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Estimating Water Use in the United States: A New Paradigm for the National Water-Use Information Program Water use reports, incorporating the results of spatial water use estimation, currently being done by the USGS in its five-year national summaries of water use, and also incorporating interpretive summaries of water use data prepared at the state and regional levels. Water resource assessments, involving hydrologic water use analysis, where the availability of water from surface and groundwater resources is balanced against how these waters are being used. The sections that follow elucidate some of the major features on the conceptual framework for the NWUIP. THE NATURAL AND INFRASTRUCTURE WATER SYSTEMS Site-specific water use data (represented as points and/or polygons) can be viewed as data points in a spatial network, wherein each water use is associated with a node, and connections to other water use nodes are described by a set of directed links. Such a link-node representation gives a sense of direction to the flow of water use, just as the National Hydrography Dataset defines upstream-downstream relationships in the stream network. A link-node data structure can be used in a spatial database, defining all of the upstream uses that affect each water use node, as well as all of the downstream uses that may be affected by every water use. A network data structure for water use provides additional information, linking the impacts of water use in both the natural and the built environments. Links to the natural water system directly connect water use to surface and groundwater sources by withdrawals, discharges, recharge, instream flow, and ecosystem impacts. Links to the human environment connect water use to the infrastructure water system of pipes, canals, treatment plants, and other man-made structures that extract, convey, distribute, and collect water. The natural water system, at least with respect to surface water, is convergent; natural stream and river systems form dendritic networks draining many sources to a few sinks. The infrastructure water system can be divergent; a single source such as a reservoir may supply many points of water use distributed over the landscape. Conceptually, a link-node data structure for water use integrates spatially referenced water use in the natural water system and the infrastructure water system. A region in central New Hampshire near Lake Winnipesaukee is shown in Figure 7.2, for which the link-node water use data were obtained from the New England Water-Use Data System (NEWUDS) (Horne, 2001). Figure 7.2(a) shows the natural water system for this region, composed of Lake Winnipesaukee and its neighboring lakes, the streams and watersheds of this region, and groundwater aquifers (not shown). Superimposed on the natural water system are the points of withdrawal of water from groundwater and surface water, and a point of discharge of water back to the natural water system.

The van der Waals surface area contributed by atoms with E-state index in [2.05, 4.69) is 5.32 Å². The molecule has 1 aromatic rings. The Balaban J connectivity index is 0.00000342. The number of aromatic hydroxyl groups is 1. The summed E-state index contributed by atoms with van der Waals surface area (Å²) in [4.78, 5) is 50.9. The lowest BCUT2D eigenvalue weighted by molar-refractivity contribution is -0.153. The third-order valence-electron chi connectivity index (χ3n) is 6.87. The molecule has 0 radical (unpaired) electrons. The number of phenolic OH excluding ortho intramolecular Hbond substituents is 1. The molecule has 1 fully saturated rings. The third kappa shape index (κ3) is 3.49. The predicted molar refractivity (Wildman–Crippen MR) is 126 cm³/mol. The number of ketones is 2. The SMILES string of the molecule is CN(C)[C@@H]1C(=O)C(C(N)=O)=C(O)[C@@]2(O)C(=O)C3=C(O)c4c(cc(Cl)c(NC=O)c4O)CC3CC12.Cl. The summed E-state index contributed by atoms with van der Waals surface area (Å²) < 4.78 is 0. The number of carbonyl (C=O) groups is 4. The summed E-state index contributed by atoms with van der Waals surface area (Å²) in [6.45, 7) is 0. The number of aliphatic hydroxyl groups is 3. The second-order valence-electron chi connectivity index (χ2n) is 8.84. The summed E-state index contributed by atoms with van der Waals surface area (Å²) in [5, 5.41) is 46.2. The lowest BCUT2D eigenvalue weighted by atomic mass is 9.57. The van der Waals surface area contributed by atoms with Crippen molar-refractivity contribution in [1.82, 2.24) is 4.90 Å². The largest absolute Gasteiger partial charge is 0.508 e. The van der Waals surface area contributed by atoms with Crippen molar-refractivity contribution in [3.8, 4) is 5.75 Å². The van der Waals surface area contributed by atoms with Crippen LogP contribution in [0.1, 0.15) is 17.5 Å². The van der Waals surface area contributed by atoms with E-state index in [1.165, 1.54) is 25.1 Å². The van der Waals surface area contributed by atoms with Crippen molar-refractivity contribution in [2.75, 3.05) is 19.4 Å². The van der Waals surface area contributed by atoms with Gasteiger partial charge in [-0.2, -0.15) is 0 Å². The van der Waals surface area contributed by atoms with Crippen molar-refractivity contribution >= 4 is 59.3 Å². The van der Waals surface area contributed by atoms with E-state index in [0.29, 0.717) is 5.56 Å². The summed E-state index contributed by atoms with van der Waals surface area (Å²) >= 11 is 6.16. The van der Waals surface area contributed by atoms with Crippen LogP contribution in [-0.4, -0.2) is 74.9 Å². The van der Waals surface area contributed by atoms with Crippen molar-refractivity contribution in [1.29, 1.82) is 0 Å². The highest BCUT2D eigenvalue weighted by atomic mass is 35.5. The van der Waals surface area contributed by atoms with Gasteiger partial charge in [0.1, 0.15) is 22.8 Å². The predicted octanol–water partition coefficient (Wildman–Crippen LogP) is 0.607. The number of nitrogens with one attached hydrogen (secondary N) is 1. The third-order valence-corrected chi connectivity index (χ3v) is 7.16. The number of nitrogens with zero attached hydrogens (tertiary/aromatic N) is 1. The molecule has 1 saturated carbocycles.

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Estimating Water Use in the United States: A New Paradigm for the National Water-Use Information Program FIGURE 7.2 (a) Natural water system near Lake Winnipesaukee in central New Hampshire, (b) infrastructure water system for the towns in this region, and (c) combination of the natural and infrastructure water systems.